It would be nice to have row totals and averages at the end of each of our rows. Instead of writing rather long formulae for these, we can use Excels functions.

In cell N1, enter the formula =SUM(B1:M1) In cell O1, enter the formula =AVERAGE(B1:M1) Copy the cell range N1..O1 to the cell range N3..O6

To check out the many other Excel functions, from the main menu, select Insert Function or click on the Function icon in the row of icons immediately below the main command menu.

The logical, statistical and financial functions are likely to be useful in the future (e.g. =if, =stdev, =NPV).

6. Inserting and Filling


The spreadsheet needs column headings to indicate the 12 quarters. We first insert a row and then fill in the headings.

(i) To insert a row above row 1, click on the number 1 at the extreme left of the first row. This should highlight the entire row 1. Then, from the main menu, select Insert Rows (To delete an entire row, highlight the row, and then select Edit Delete.)

(ii) To fill a range with data, type 1 in cell B1, then select the range B1..M1 and, from the main menu, select Edit Fill Series and click OK when the dialog box appears

For completeness, type the heading Total in cell N1 and Average in cell O1.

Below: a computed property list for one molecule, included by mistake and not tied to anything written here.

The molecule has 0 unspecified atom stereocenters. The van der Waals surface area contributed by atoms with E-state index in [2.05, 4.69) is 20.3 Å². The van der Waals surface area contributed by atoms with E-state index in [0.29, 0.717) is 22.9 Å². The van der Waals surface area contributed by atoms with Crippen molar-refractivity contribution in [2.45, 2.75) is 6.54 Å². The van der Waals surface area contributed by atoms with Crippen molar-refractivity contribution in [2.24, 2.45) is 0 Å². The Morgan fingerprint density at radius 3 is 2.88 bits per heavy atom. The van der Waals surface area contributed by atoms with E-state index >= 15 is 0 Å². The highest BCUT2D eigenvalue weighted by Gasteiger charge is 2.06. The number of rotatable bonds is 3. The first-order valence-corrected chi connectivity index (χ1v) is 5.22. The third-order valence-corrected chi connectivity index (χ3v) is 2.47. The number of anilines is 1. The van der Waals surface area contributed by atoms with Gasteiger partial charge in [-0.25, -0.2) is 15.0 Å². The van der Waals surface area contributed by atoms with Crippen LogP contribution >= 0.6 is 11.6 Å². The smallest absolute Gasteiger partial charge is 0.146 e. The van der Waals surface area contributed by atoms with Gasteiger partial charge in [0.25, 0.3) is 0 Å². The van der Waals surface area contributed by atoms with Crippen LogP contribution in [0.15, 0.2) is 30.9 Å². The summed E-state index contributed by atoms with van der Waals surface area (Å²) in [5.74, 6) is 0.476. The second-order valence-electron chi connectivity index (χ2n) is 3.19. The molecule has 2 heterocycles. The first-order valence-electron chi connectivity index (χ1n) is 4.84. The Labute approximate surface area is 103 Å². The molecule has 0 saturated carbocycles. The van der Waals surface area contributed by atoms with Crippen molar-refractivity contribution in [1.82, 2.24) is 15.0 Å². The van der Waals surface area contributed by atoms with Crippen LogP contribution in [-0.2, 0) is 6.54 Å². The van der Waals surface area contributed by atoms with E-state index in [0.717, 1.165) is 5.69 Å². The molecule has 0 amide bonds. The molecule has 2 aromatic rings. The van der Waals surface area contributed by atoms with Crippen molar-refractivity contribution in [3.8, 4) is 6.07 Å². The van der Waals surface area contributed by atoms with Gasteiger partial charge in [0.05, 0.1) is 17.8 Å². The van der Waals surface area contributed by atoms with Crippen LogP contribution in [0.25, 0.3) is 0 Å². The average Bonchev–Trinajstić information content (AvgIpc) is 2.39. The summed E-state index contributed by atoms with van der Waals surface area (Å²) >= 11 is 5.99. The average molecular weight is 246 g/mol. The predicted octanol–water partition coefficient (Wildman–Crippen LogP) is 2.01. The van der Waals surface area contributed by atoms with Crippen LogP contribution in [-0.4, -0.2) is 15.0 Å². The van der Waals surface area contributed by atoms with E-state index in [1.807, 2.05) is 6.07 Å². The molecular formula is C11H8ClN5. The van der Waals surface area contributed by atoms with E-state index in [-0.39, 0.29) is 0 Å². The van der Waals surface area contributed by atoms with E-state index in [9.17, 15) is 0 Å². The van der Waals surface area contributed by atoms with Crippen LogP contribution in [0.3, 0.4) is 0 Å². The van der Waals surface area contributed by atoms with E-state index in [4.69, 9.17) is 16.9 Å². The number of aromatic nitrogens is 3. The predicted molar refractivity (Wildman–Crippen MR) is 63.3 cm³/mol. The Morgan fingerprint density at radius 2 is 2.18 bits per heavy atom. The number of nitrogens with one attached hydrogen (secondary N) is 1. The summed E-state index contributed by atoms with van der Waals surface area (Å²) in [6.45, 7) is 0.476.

7. Charts
Lets produce a quick chart for Profits. (i) Select range B7..M7 (ii) From the main menu, select Insert Chart or click on the Chart icon in the row of icons immediately below the main command menu. (iii) Set Chart Type as Line and pass swiftly through the Chart Wizard steps by selecting Next> Next> Next> Finish

If the chart is not to your liking, it is easy to make changes: (i) Position the mouse pointer on the edge of the chart, and press the left mouse button to highlight the chart. (ii) Press the right mouse button to give a menu of chart changes. (iii) Select Chart Type, then specify Column and click OK.

Its time to save your spreadsheet again. From the main menu, select File Save If youve had enough File Close

8. Concluding Comments
If you are comfortable with the material in this guide, you are in a good position from which to learn quickly lots more about Excel. Dont try to memorise exactly how to do things because, if you forget, you can always search around the Excel menus to recall how to do it. Dont be afraid to experiment because you can always use the undo if things go wrong. Note that if you point the mouse at a cell or chart and press the right mouse button, a menu of commonly used commands will conveniently appear.

Exercise
Reopen the AAA.xls spreadsheet that we saw at the beginning of this guide. Make changes to your spreadsheet to try to make it as similar to AAA.xls as you can.